We’re Going Through Another Tough Period in Gaza
Last night, we learned that there are four new confirmed cases of COVID-19 in Gaza. Though this might not sound like many, it’s a huge concern here. These are the first known cases that have been detected outside of the quarantine centers located at the Rafah and Erez crossings into Gaza. Up until yesterday, we could take comfort in the knowledge that there were no uncontained cases of the virus, since there are so few people who are allowed in and out of the territory. But yesterday’s news changes everything.
I write this from my apartment, where my family has been sequestered for 24 hours. The whole of Gaza is on a 48-hour lockdown as the authorities try to learn more about where the virus might be spreading. The four who have COVID are all from the same family in the Maghazi Refugee Camp. One of them owns a popular grocery store and almost certainly came into contact with people before he learned he had the disease. We all nervously await more news.
In the meantime, I look out my window and the streets are completely deserted. I am not even hearing the fruit and veggie vendor that usually goes up and down my street dozens of times a day. It’s eerily quiet and I have time to think about our situation here. There is a confluence of things bearing down on us in Gaza, making life miserable for most people.
We’re experiencing an acute lack of electricity right now – between two and three hours a day. Even for Gaza, where we always have shortages, it’s very bad. As we wait for the political actors to resolve the issues that are standing in the way of our access to this vital resource, hospitals and other healthcare facilities do not have enough fuel to operate machines and chronically ill patients like those who need dialysis are suffering. The elderly among us cannot use elevators to get to their upper floor apartments. Water cannot be pumped to people’s homes, so many people have no ready access to water for cleaning or drinking. Showers are a luxury. Bear in mind that it is hot right now! So, things like showers and fans can be life-savers. Now, COVID-19 has arrived. We’re stuck at home, but can’t really stock up on food, since our refrigerators go on and off. And opening the windows brings in the scents of sewage and hoards of insects.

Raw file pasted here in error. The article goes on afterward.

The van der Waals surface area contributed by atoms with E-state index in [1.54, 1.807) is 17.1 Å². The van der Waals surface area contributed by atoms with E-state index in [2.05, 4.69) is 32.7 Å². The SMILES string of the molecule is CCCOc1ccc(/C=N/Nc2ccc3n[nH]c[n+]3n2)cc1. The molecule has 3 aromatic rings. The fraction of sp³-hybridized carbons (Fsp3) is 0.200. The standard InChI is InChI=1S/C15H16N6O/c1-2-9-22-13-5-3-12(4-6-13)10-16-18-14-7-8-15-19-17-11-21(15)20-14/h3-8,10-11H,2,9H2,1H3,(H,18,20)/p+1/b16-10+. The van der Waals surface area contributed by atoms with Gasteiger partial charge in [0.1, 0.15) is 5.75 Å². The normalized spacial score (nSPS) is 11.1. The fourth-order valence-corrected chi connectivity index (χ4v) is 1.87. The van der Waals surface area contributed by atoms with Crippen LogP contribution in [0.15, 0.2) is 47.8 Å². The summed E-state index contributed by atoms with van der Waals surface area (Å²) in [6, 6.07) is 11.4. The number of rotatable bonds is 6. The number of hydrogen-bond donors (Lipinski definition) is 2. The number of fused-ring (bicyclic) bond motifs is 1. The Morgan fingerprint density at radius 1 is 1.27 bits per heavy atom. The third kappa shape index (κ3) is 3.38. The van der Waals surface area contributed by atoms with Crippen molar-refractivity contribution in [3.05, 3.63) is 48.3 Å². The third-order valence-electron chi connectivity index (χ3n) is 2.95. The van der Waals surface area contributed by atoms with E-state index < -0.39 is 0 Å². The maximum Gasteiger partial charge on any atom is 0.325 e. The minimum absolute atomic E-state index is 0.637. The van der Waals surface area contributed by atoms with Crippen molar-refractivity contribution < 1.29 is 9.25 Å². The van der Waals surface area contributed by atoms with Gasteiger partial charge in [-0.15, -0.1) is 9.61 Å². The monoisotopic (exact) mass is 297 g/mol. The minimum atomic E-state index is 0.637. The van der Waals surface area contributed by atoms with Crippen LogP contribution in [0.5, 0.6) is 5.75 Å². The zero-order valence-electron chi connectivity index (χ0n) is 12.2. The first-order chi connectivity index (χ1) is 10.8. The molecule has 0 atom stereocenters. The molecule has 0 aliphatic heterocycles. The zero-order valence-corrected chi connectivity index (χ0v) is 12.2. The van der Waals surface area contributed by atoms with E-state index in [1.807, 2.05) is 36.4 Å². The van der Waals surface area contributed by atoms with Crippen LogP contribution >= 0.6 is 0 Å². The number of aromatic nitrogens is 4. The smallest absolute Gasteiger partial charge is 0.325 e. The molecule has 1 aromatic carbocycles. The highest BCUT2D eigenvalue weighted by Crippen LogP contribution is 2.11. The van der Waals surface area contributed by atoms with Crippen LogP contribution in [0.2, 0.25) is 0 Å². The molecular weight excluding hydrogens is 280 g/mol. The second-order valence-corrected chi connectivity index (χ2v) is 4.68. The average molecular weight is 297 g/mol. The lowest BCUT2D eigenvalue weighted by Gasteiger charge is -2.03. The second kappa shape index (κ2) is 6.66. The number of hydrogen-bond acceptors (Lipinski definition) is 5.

Our children, who had just returned to school, are back at home again. This, for me as a mother, is probably the most painful thing. Since the start of the pandemic in March, Gaza children stopped going to school. Though they were supposed to have gone to online learning, for communities here that’s just not realistic. Investing in technology has not typically been a priority, given the massive poverty and daily struggle for most families just to survive. It’s been a huge challenge for parents to keep their children’s education going in one way or another. The schools had just reopened for in-person learning and they were trying to make up time by reviewing what they missed in the spring. But now all of that is in jeopardy.
As Palestinians, this situation with the schools is particularly hard to deal with. We as a people have gone through much deprivation. But if there is one thing that can give us hope, it is education. We have always relied on education as our escape and our hope for better things. Every Palestinian parent wants something better for their children – a chance at a better life. Losing this opportunity means losing hope for the next generation.
On a more positive note, I am glad to say that, for months, Anera has been quietly and steadily equipping health care facilities across Gaza with PPE and vital medicines to fight the spread of COVID-19. With support from amazing partners like Direct Relief, Americares, and the Ray of Light Foundation, we’ll keep it coming.
Just because Gaza isn’t in the news every day doesn’t mean that things are okay here. They aren’t! Don’t forget us and thank you, as always, for your steadfast support.
In partnership with Arizona State University, Anera’s English language courses are expanding opportunities for young people in Lebanon. Let’s hear from a few of the students!
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